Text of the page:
The simple truth is that a plan to dumb-down the American people was hatched in 1898 by John Dewey, the socialist educator, who persuaded his fellow socialists that the only way to change America from an individualistic society to a collectivist one was to dumb-down the American people. The easiest way to do it was to change the way reading is taught in our schools. Their plan was to get rid of the traditional phonics method that produces high literacy and replace it with a whole-word method that teaches American children to read English as if it were Chinese.

Dewey’s assault on traditional primary education was outlined in an article, The Primary School Fetich, published in the Forum magazine (Vol. XXV, p. 314-28). He wrote:

There is ... a false educational god whose idolators are legion, and whose cult influences the entire educational system. This is language study — the study not of foreign language, but of English; not in higher, but in primary education. It is almost an unquestioned assumption, of educational theory and practice both, that the first three years of a child’s school-life shall be mainly taken up with learning to read and write his own language. If we add to this the learning of a certain amount of numerical combinations, we have the pivot about which primary education swings.

It does not follow, however, that because this course was once wise it is so any longer. On the contrary, the fact that this mode of education was adapted to past conditions, is in itself a reason which it should no longer hold supreme sway.... My proposition is, that conditions — social, industrial, and intellectual — have undergone such a radical change, that the time has come for a thoroughgoing examination of the emphasis put upon linguistic work in elementary instruction.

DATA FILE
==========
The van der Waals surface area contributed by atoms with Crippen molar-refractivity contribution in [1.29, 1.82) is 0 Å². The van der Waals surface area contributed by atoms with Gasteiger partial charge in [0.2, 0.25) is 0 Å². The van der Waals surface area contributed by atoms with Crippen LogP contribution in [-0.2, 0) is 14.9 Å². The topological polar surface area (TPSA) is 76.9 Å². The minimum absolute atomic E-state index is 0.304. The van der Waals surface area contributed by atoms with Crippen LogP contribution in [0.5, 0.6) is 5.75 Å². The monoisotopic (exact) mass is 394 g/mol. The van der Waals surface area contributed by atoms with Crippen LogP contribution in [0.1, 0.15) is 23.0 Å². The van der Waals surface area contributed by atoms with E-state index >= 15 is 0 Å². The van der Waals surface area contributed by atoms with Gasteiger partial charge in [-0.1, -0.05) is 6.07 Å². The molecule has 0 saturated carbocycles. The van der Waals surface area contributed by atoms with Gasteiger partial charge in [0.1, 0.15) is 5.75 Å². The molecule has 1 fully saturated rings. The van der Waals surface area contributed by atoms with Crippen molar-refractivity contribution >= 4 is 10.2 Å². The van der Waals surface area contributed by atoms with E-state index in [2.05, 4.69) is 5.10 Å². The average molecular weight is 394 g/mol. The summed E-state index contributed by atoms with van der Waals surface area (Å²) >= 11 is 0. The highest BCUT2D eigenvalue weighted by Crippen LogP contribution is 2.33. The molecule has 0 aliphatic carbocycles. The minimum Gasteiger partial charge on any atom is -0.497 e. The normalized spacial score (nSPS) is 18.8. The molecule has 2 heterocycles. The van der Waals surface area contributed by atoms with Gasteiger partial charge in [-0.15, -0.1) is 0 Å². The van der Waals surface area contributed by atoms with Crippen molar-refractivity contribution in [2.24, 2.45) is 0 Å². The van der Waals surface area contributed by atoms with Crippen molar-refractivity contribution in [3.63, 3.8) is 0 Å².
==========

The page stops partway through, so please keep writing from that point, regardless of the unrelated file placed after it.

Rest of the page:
The plea for the predominance of learning to read in early school-life because of the great importance attaching to literature seems to me a perversion.

But then he added a very important caveat to his fellow progressives, which left no doubt that this was a strategy to deceive the parents of America. He wrote:

Change must come gradually. To force it unduly would compromise its final success by favoring a violent reaction.

If what they were advocating was so beneficial, why would parents react violently against it? In other words, Dewey and his colleagues were willing to use as much deception as possible to advance the cause of socialism in education. And that deception is still going on today.

Marcus A. Winters writes in his 2012 book, Teachers Matter:

Fully one-third of American public school fourth-graders scored below the Basic level in reading on the National Assessment of Educational Progress.... More than half of African American and Hispanic students read below the Basic level. Nor are there any large number of American students with reading achievement high enough that it couldn’t stand to be improved: only 7 percent of public school students scored at or above the Advanced level on the NAEP exam.... That so many of America’s students lack even basic literacy skills and so few of them have very high levels of reading proficiency requires that we focus on the attainment of these basic skills as a public policy matter.

And that is why there is this constant drum beat for “education reform” with a price tag in the billions of dollars, as if it takes so much more money to teach children to read. Actually, in the early days of the Republic, Noah Webster was able to make America the most literate nation on earth with his inexpensive little Blue-Backed Speller. My own Alpha-Phonics program, which is equally inexpensive, could easily teach millions of children to read if the public schools adopted it. But they won’t.  Their aim is to continue dumbing down Americans in accordance with Dewey’s plan. He wrote: